Spain will crack down on Airbnb this summer. Here’s what you need to know

If you’ve got a vacation coming up in Barcelona (or Madrid, or Mallorca, or Valencia, or Andalucia … so like half of Spain) and you’re staying at an Airbnb, listen carefully. Over the past week, provinces across the country have proposed new roommates and vacation rental regulations that could put a damper on your next vacation. While the new regulations are not yet officially law, they are shaking up the rental market and could result in the removal of 95% of Madrid city center Airbnbs from the site over the next year.

Most cities (including Barcelona and Madrid) have a bachelor’s degree program like in Paris, but illegal and unregistered house shares remain on the site, like Airbnb try to remove them. It is up to the host to register an apartment or vacation home with the local or federal government (the detail here is pretty serious). Where are you entering? Be aware that booking a night or two at an illegal Airbnb can lead to unpleasant surprises and possibly a last minute cancellation. To stay ahead of the game, check out Airbnb’s help site, which has a fairly comprehensive explanation of big city regulations (like new York and Paris) and talk to your host. Ask your host on any vacation rental site you use, from Airbnb to HomeAway, to provide a license number (if the local government requires it) if you are concerned about an upcoming vacation.

That said, a number of cities are going far beyond simply requesting a listing – and some are banning View Airbnbs or requiring separate entry from residents. Here’s how cities across the country are treating Airbnbs.

Palma de Mallorca

Mallorca and Ibiza in the Balearic Islands have had a complicated history with Airbnb. Over the past two years, the local government has of guests fined and Airbnb thousands of dollars when they failed to register homes with city officials. Last week, Mallorca, in particular, offered to remove a lot (a lot, a lot) of existing Airbnb listings. From July, apartment advertisements will be completely banned and only entire single-family homes will be allowed to be rented out, as long as they are not “on protected land, in an area around the airport or in non-buildings. intended for residential use, “reports Reuters. Hosts will still need a valid license. El Pais reports that of the more than 20,000 listings in the region, just under 700 Airbnbs are properly registered. That said, if the site picks up any soon-to-be illegal listings, many homes available in apartments in Palma will have to cancel their peak season bookings in July, August, and September.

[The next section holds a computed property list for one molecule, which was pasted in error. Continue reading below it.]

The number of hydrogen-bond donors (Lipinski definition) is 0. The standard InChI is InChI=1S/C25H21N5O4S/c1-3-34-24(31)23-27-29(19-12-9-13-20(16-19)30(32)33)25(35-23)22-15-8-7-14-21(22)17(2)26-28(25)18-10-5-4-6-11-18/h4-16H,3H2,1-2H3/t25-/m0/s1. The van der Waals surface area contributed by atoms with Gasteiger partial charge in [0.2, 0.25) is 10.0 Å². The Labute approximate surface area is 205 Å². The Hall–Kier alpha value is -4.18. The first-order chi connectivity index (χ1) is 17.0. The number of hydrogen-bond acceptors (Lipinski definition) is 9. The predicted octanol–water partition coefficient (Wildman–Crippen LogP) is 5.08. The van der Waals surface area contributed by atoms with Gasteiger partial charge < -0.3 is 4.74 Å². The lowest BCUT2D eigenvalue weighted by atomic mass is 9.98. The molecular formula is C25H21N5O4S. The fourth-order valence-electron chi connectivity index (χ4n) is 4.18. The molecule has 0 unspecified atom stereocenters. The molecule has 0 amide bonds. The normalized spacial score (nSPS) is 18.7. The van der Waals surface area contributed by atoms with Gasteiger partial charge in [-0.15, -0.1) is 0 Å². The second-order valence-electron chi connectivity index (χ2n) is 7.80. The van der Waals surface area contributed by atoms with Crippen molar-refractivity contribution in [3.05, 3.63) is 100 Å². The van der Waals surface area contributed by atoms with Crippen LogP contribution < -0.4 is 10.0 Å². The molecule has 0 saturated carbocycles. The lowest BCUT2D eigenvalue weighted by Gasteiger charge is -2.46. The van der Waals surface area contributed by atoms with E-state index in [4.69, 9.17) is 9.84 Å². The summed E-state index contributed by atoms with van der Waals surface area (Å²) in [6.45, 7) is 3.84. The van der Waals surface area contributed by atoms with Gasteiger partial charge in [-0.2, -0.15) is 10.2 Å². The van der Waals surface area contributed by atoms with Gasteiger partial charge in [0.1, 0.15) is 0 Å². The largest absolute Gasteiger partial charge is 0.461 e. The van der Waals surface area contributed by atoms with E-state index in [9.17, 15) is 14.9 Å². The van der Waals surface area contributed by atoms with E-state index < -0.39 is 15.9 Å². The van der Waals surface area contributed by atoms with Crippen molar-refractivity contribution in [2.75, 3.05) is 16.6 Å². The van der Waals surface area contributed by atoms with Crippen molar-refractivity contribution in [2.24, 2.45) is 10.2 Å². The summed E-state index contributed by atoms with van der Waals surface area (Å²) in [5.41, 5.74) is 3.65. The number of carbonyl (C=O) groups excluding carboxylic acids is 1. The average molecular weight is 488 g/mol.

Madrid

Last summer, locals protested against tourists, unhappy that their city was overrun with visitors. Many local officials also believe Airbnb’s presence has contributed to soaring house prices in the city, a claim that Airbnb globally denies with his own housing studies. More than 95% of Airbnbs in Madrid would be considered illegal according to new proposals by the city’s secretary for sustainable planning José Manuel Calvo, The Local reports. While not yet approved by the city government, the proposal would limit apartment rentals to less than 90 days per year on sites like Airbnb.

The restrictions are getting even more serious in the city center: Airbnbs would need a separate designated entrance there from that used by Spanish residents, preventing all ground-floor apartments from being evicted from the site. Currently, only six percent of all downtown apartments are used as rentals, reports the Local, a number that is sure to drop as more and more are considered illegal under the new proposal.

Valence

As I reported last week, the regional government of Valencia leaves each city in the province to decide its own regulations, a political headache for Airbnb. In response, the municipal authorities of Valencia proposed to limit new vacation rentals ground floor and first floor apartments only, a bit like in Madrid. So, in a city known for its Mediterranean views, that means no room with a view for tenants. Additionally, the proposal would block any new rentals in the historic city center, and Valencia would implement a registration process much like the other cities mentioned here.

First published on Condé Nast Traveler United States

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